Launch of the Government’s Early Childhood Education Strategy Plan

  • Helen Clark
Prime Minister

Today is an important day for early childhood education as we launch this new ten year strategic plan for early childhood education : Pathways to the Future: Ngâ Huarahi Arataki.

I know that for some present in the audience, today marks the culmination of many years of committed work. In particular, I thank Dr Anne Meade and the members of the strategic plan working group which she chaired. The work you have done has built strong foundations for the strategy.

Pathways to the Future has been developed after intense consultation between the government, the early childhood education sector, academics, and parents. We now need to continue that collaboration so that the implementation of the strategy can be as successful as its development has been.

The Background to the Strategic Plan

In 1999 the Labour Party manifesto contained a commitment to develop a long term strategic plan for early childhood education in consultation with the sector. We pledged to do that because of our conviction of the importance of early childhood education. There needed to be a long term commitment to improving its quality and increasing participation in it.

To do that we needed a planned and stepped approach. We needed to make sure that we made the necessary changes in the right order. So, early strategies form the foundations of the plan and later strategies build on them.

This strategy is best thought of as a road map. It sets out the vision of where we want to go, and it plots the journey that we must undertake to get there.

The journey began with the working group, chaired by Dr Anne Meade in August 2000. There were fifteen months consultation, many meetings, and thirteen hundred submissions. Now the journey must continue with the government working with early childhood education professionals, families, and communities to get the best results from the strategy.

Importance of Early Childhood Education

In a child’s early years, the development of the brain creates the basis for on-going learning throughout life. The foundations for language are established, and the major parameters of the child’s attitudes and dispositions towards the world are developed. These years are a critical learning period as children are very receptive to positive learning opportunities.

Early childhood education has an important part to play in these early years. Research, here and overseas, shows that participation in quality early childhood education makes a positive difference for children, their families, and the wider society.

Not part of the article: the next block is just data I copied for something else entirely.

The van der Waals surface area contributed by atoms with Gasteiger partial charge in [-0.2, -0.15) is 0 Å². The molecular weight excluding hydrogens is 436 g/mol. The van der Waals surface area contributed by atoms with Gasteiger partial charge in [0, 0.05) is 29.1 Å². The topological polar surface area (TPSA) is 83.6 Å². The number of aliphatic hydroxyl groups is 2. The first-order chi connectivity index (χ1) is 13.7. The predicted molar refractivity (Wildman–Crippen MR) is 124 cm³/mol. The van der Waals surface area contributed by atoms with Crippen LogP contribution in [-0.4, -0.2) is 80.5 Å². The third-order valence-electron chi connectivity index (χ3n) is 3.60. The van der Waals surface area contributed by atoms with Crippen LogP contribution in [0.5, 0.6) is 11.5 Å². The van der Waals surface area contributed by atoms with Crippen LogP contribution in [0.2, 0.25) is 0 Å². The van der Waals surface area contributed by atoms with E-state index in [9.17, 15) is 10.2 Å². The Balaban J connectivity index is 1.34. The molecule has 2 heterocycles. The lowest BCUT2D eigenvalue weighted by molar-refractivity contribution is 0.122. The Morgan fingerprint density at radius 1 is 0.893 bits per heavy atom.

In quality early childhood education, children develop literacy and numeracy concepts, approaches to problem solving, social and co-operative skills, and an enjoyment of learning, all of which provide the foundation for later learning.
The recently released Competitive Children at 10 research shows that, in New Zealand, the positive effects of early childhood education are still present some five years after the child has left. It also shows that children with early childhood education experiences are stronger in areas such as problem solving, communication, individual responsibility, and perseverance.

While all the evidence supports participation in early childhood education, some children, often the most needy, are still missing out. That is why this strategy sets out a long term vision and plan for increasing participation in quality early childhood services.

Working Together

In today’s launch, Trevor Mallard will talk about the strategy’s three goals : improving, quality, increasing participation, and promoting collaborative relationships.

The first two goals are long standing government goals for early childhood education. This strategy focuses on how to achieve them. The third goal, on collaboration was developed by the strategic plan working group.

As you will see in Trevor Mallard’s presentation, a number of the strategies can only succeed if government, parents, communities, and the early childhood education sector work together.


New Zealand’s early childhood education sector is already a world leader. Our participation levels are already high by world standards. We have led the world in integrating the care and education of young children under one curriculum, Te Whâriki. Now Pathways to the Future: Ngâ Haurahi Arataki plots the journey we must take together to strengthen the sector further.

I thank Trevor Mallard for the leadership and enthusiasm he has shown for early childhood education, and all those who have contributed to the drawing up of this strategy.